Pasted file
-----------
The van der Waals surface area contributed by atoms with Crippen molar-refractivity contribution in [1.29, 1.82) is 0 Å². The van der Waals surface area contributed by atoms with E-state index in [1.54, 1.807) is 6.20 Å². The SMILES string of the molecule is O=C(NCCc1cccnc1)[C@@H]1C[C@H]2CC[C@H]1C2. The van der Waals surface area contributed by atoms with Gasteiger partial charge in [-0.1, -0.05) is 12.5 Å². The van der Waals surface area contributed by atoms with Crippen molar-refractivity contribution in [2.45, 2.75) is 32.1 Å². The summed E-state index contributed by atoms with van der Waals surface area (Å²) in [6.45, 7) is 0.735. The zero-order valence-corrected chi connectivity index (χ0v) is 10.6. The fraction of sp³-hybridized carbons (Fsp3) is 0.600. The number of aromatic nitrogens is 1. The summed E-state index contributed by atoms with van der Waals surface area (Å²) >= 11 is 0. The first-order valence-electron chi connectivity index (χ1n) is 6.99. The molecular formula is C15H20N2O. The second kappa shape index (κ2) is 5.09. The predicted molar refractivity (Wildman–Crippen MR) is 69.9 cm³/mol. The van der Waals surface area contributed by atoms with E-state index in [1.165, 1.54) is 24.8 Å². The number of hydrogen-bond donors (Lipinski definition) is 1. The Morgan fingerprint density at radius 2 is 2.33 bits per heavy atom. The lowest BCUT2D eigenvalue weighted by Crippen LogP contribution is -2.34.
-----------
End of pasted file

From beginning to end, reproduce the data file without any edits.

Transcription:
The van der Waals surface area contributed by atoms with Crippen molar-refractivity contribution in [1.29, 1.82) is 0 Å². The van der Waals surface area contributed by atoms with E-state index in [1.54, 1.807) is 6.20 Å². The SMILES string of the molecule is O=C(NCCc1cccnc1)[C@@H]1C[C@H]2CC[C@H]1C2. The van der Waals surface area contributed by atoms with Gasteiger partial charge in [-0.1, -0.05) is 12.5 Å². The van der Waals surface area contributed by atoms with Crippen molar-refractivity contribution in [2.45, 2.75) is 32.1 Å². The summed E-state index contributed by atoms with van der Waals surface area (Å²) in [6.45, 7) is 0.735. The zero-order valence-corrected chi connectivity index (χ0v) is 10.6. The fraction of sp³-hybridized carbons (Fsp3) is 0.600. The number of aromatic nitrogens is 1. The summed E-state index contributed by atoms with van der Waals surface area (Å²) >= 11 is 0. The first-order valence-electron chi connectivity index (χ1n) is 6.99. The molecular formula is C15H20N2O. The second kappa shape index (κ2) is 5.09. The predicted molar refractivity (Wildman–Crippen MR) is 69.9 cm³/mol. The van der Waals surface area contributed by atoms with E-state index in [1.165, 1.54) is 24.8 Å². The number of hydrogen-bond donors (Lipinski definition) is 1. The Morgan fingerprint density at radius 2 is 2.33 bits per heavy atom. The lowest BCUT2D eigenvalue weighted by Crippen LogP contribution is -2.34.